Basic Assumptions - Corporate Component

It is important that you are aware of the assumptions Snap Projections uses in its internal calculation engine for the Corporate Module. This will help you gain a better understanding of the calculations and be able to assess the impact of these assumptions on long-term projections for the corporation.

Asset Growth and Timing of Contributions /Withdrawals

  1. Values that you enter for corporate Capital Assets, Real Assets, and Debt balances are considered start-of-year values for the first year of the projection. Asset growth is calculated annually. 
    • Note: For scenarios created later in the year you may not wish the Corporate Assets to accumulate an entire year's worth of growth in a few months.  In this case, you can start the projections in January of the next year so that the values you enter will be the start value for January 1 of the next year. 
  2. The Capital Asset ValueReal Asset Value, Debt Amount Owing, and Net Worth values on the Planning Page and in the Client Report are the year-end values (as of December 31 at 11:59 pm).
  3. If there are multiple assets listed as part of the Corporate Assets
    • any surplus in the year is split and added to the Capital Assets proportionally (based on account values) by default. 
    • assets are withdrawn from the Capital Assets proportionally (based on account values) by default.
    • you can change the default option for proportional contributions and withdrawals to a sequential order on the personal planning page by adjusting the CFM Method settings (click the gear icon in the heading for Capital Assets.)
  4. Withdrawals from Capital Assets are made at the beginning of the year (this is the most conservative scenario since it is typically difficult to determine when they will occur).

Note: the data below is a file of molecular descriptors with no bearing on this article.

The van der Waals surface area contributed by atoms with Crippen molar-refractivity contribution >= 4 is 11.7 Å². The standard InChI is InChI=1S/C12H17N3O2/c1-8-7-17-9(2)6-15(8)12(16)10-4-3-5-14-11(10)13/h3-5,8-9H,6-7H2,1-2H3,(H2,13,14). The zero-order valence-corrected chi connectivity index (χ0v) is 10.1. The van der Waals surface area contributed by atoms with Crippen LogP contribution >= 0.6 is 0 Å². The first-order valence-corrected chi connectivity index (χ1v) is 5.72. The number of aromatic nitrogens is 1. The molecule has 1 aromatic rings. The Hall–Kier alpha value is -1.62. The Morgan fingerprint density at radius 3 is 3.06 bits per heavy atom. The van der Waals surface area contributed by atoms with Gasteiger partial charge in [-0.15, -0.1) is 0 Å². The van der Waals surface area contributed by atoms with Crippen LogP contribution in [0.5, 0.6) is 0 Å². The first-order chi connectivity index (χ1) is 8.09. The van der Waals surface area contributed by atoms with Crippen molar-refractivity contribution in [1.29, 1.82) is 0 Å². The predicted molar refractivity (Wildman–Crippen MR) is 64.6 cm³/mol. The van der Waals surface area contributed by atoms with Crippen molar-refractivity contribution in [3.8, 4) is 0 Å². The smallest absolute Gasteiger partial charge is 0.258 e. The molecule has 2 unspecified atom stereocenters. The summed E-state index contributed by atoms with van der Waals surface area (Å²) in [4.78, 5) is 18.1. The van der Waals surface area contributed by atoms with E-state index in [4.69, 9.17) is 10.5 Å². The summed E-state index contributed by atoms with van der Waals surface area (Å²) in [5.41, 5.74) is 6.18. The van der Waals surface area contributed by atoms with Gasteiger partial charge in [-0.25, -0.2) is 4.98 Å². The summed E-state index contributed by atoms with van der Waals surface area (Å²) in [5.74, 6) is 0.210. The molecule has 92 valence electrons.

• Note: This setting currently cannot be changed.
    • Taxes are considered to be paid at the beginning of the year.  Dividend tax credits are applied in the year following the dividend payout.
    • Salaries, expenses, and dividends are paid out at the beginning of the year as well.
  5. Contributions are made at the end of the year.
    • Note: This setting currently cannot be changed.
    • Business Income and Other Income are considered to be contributed to the corporate Capital Assets at the end of the year.
  6. Capital Asset growth is calculated annually
  7. Real Asset growth is calculated annually (but is pro-rated daily if an asset is bought/sold throughout the year).
  8. The interest rate on all Debts is nominal and compounded monthly.

Note: For information on the assumptions made in Snap related to the corporate disposition on death, please refer to the Corporate Disposition on Death article and the Capital & Estate article.

Sample Calculation for the Net Worth

Here is a simple example to demonstrate the calculation of the Net Worth end-of-year value. There is one corporate Capital Asset with a beginning-of-year value of $1MM. No active business income or expenses, no dividends paid out.


Corporate Asset value on Jan 1, 2021 = $1MM. 

Corporate Income Tax calculated as $27,239. (Based on an iterative process, Snap is able to run multiple simulations to predict upfront the tax payable for the year, and set this amount aside to pay the tax.  The residual will then be deployed for investments.)

The new start-of-year Capital Balance is calculated as $1MM - $27,239 = $972,761.

Based on this principal amount of $972,761 and a 6% rate of return on investments, $58,366 is the investment income for the year, which results in $27,239 in taxes payable on this investment income. This amount ends up being the same as the amount that was set aside to pay the taxes at the beginning of the year. The Capital Asset Value at the end of the year is $1,031,126. This is also equal to the Corporate Net Worth since no Real Assets, Insurance CSV or Debts have been entered.

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